The Baptistery as the well of Life
In the cathedral's interior the baptistery draws particular attention, because of its original and creative synthesis of two different art styles of the first half of the 15th century, the Late Gothic and the Early Renaissance. The cathedral represents the first finished architecture in the Renaissance style, constructed only 20 years after the real beginning of the Renaissance in Tuscany. The most impressive feature of the baptistery is the abundance of sculptural decoration, among which the human figure is the most represented one. Besides the sculptures of the four prophets (of which only two are preserved until today), the whole vault is decorated with reliefs of angels, cherubs' heads and the impressive head of Father God. The baptismal font is located in the centre of the baptistery, carried by three plump naked boys in movement, made by Juraj Dalmatinac.
The Interpretation Centre ‘Civitas sacra – Sacred City’, located in the medieval Galbiani Palace, gathers the rich history of the Diocese of Šibenik in one place and tells its visitors tales of the specific features of the construction of the Šibenik cathedral that were revolutionary for the architecture of its period, as well as of the importance of this building for the history of Šibenik and its cultural importance for the entire region of Šibenik. Its story is also a story of people – the natives of Šibenik whose efforts made the erection of this magnificent edifice possible.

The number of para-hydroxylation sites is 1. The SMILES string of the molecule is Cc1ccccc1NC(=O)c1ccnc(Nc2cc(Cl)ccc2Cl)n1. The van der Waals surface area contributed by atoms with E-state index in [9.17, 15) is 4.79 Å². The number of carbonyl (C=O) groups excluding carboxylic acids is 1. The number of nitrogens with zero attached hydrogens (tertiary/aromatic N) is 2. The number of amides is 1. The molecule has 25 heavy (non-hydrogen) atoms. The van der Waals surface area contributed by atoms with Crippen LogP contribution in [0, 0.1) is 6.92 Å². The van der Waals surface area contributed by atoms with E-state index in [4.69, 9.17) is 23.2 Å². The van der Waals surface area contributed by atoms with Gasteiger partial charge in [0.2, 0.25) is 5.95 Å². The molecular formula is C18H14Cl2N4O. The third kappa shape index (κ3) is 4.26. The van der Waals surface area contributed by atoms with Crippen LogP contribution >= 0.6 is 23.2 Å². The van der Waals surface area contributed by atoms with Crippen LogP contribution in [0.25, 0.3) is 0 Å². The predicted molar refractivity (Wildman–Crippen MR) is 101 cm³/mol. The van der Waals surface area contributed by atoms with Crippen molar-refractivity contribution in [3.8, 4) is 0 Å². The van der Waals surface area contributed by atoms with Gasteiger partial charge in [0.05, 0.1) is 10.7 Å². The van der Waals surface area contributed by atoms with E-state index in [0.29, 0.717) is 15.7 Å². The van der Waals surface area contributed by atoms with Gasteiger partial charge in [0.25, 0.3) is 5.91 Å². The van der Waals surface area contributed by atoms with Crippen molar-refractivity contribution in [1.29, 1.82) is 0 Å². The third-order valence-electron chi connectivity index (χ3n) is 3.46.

The Venetian Defence System
St. Nicholas Fortress, one of the newest additions to the list of UNESCO World Heritage Sites, as an integral part of the 15th to 17th century Venetian Defence System, was constructed during the 16th century and located at the entrance to St. Anthony's Channel. Building of the fortress was an important undertaking not only for the citizens of Šibenik but also for those who ruled it, as it was built in order to protect the town from Turkish attacks from the sea. The fortress erected at the entrance to the narrow mile long channel became the important strategic defensive structure that contributed to the impregnability of Šibenik Port and the town of Šibenik itself. The only entrance into Šibenik Bay was through the channel, which made possible the effective defence and complete control of the entry of ships.
The Fortress Of Alla Moderna
In construction of St. Nicholas Fortress the military aspects were given more importance than the ornamental ones, however the fort is still the typical Venetian creation of "alla moderna", an extraordinary example of the isolated defence work risen in the sea. The fortress was built after the plans of Venetian military architect Michele Sanmicheli, as white stone was used for building the lower parts of the fort and red stone for the upper parts. St. Nicholas Fortress until today remains one of the strongest and the most fascinating maritime fortifications built along the coast of the Adriatic Sea.